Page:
Steeped in art and history, serious and monumental Avignon is often seen as a rather family-unfriendly city. But we have ideas for an enjoyable activity or three if you are staying with children here.
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As in Marseille and Aix, a petit train (little tourist train) runs around the main sights, in Avignon's case the Palais des Papes, the famous bridge and the winding, pretty back-streets of the Old City. The circuit takes about 40 minutes and is quite good fun. Another option is to take a tour of the city in a horse-drawn carriage. Check with the Tourist Office for details.
Alternatively, rent colourful bicycles from one of the many racks dotted around the city as part of Avignon's Vélopop scheme.
You might consider a short cruise or, if you're feeling energetic, a canoe trip along the Rhône river. Or try taking the boat shuttle across the Rhône to the 700 hectare / 1730 acre Barthelasse Island, one of the largest river islands in Europe.
Once there, you will find a footpath and cycle path with beautiful views across to the Avignon skyline, a pony and horse-riding club, bikes for hire (with roadbooks) plus numerous B&Bs and campsites. Barthelasse Island is also accessible on foot via the Daladier bridge.
The boat shuttle (navette fluviale) is free and runs for much of the year apart from mid-winter and on days of high winds.
It departs from a point about 500 metres east of the Saint Bénézet Bridge, better known as the famous Pont d'Avignon, which inspired the song your children have probably learned in school.
The bridge itself isn't a terribly exciting visit for kids, but the views from it are nice and at least children under the age of eight get in free.
Avignon's other main attraction, the austere Palais des Papes, is more suitable for older children. Bear in mind, too, that the site involves quite a few stairs and uneven surfaces, and would be difficult for pushchairs / strollers and toddlers.
It is cheaper to buy a pass to both the Palais des Papes and the Pont d'Avignon. Cheaper still is the "Avignon Passion" pass.
Pick it up on your first visit to a local monument and you will get discounts of between 10% and 50% to subsequent attractions both in Avignon itself and in Villeneuve. The card is valid for 15 days and can apply to up to five persons.
If the weather is fine, make for the Rocher des Doms, a park above the Palais with superlative views across the city, river and surrounding countryside, a couple of play and picnic areas, a carousel, a snack bar, a pond with ducks, swans and other birds, pictured below, and plenty of space for kids to let off steam.
Avignon has a small but select array of museums, most of which, again, would appeal to teenagers with an interest in art. The Musée Requien, a natural history museum, might be more attractive to younger children, and there is no entrance charge.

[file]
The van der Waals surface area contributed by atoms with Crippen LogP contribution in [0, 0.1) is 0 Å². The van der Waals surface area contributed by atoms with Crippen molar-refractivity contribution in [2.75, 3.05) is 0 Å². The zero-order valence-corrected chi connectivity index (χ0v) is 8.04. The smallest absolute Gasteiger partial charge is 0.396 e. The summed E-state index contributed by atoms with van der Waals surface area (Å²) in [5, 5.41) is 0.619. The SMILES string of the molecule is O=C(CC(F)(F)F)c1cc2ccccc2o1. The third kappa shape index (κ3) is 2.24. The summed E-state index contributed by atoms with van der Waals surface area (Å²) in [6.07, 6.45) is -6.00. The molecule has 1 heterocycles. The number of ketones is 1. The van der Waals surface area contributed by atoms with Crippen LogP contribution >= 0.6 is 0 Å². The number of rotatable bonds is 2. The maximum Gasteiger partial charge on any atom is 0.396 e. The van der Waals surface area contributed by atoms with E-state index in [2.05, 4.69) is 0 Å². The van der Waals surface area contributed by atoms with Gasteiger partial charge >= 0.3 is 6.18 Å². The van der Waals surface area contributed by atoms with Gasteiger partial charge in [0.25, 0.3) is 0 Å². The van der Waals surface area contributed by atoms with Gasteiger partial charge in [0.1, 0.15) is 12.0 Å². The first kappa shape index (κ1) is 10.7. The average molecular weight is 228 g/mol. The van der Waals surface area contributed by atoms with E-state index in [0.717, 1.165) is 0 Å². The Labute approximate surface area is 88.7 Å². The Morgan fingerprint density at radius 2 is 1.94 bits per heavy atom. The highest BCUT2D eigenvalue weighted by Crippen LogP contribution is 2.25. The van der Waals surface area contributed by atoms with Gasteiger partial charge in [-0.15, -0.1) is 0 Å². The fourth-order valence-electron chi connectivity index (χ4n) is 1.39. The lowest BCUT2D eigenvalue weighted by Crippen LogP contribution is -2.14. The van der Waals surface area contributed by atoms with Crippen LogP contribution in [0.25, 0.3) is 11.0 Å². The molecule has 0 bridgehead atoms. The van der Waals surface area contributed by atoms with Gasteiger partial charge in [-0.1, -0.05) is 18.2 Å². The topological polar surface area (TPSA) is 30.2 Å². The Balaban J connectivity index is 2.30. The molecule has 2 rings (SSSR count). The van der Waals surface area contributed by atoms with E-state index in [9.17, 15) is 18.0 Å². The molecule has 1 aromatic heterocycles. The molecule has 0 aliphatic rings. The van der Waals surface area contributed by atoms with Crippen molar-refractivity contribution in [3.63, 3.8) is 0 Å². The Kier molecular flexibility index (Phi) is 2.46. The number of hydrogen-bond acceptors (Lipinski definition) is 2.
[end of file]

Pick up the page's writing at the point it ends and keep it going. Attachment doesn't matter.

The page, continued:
In contrast to the Requien's traditional, even old-fashioned approach, Epicurium is a recently opened interactive gallery and gardens, pictured top left, exploring questions around fruit and vegetables. It's a short drive or bus ride from the centre of Avignon.
In summer a giant Ferris wheel is installed on the allées des Oulles on the river bank, and there's a carousel on the place de l'Horloge, near the Palais des Papes, all year round.
Apart from the museums, the bad weather options in Avignon are limited. There are two large indoor play centres from the Royal Kids play park chain, both of them somewhat outside the walled city, in the suburbs of Les Angles (the nearer of the two) and Vedènes.
You might also consider Avignon's covered food market, Les Halles, which is right in the city centre. Here each Saturday at 11am one of the region's top chefs demonstrates a recipe - and onlookers get to taste the results.
This is all in French, of course, but these free public sessions are generally lively, and budding foodies will have a field day at the colourful market stalls (owners will often offer free taster samples if they're asked nicely).
Several festivals in Avignon are of interest to families. If your kids are horse-crazy, brave the winter weather and make a diary date for mid-January and Cheval Passion, one of the largest equestrian shows in Europe. There are horse and pony rides, demonstrations and sporting events and a gala spectacle, the Crinières d'Or (Golden Manes).
Each year around Easter Avignon hosts a children's festival, the Festo Pitcho (pitchoun or pitchoune is a provençal word for a small boy or girl). It features a fancy-dress parade and shows and performances - puppets, dance, theatre - all over town.
The Avignon Festival includes a range of events and activities for kids and the current Festival Director, Olivier Py, has a policy of expanding this aspect of the programme.
There'll be lots of informal street performers in town too if you prefer just to soak up the atmosphere and wander around.
The main Avignon "In" Festival (and the Fringe, or "Off" Festival) both run throughout most of the month of July. Note, however, that accommodation will be expensive and in short supply during this period.
If you want to venture further afield, check our family-friendly section for more ideas within a 40 minutes' drive from Avignon or from Aix en Provence (which is to say, still well within striking distance for a day trip). We also have some suggestions for the Marseille region if you want to go still further.
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All these things to do with your kids will be enjoyable even if they don't speak French. If they do, many more options will be open, from cooking lessons, guided tours and nature walks to treasure hunts and children's theatre.
To find out more, call at the Avignon Tourist Office (Office de Tourisme), 41 cours Jean Jaurès, BP 8, 84000 Avignon Cedex 1. Tel: (+33) 4 32 74 32 74. Website for the Avignon Tourist Office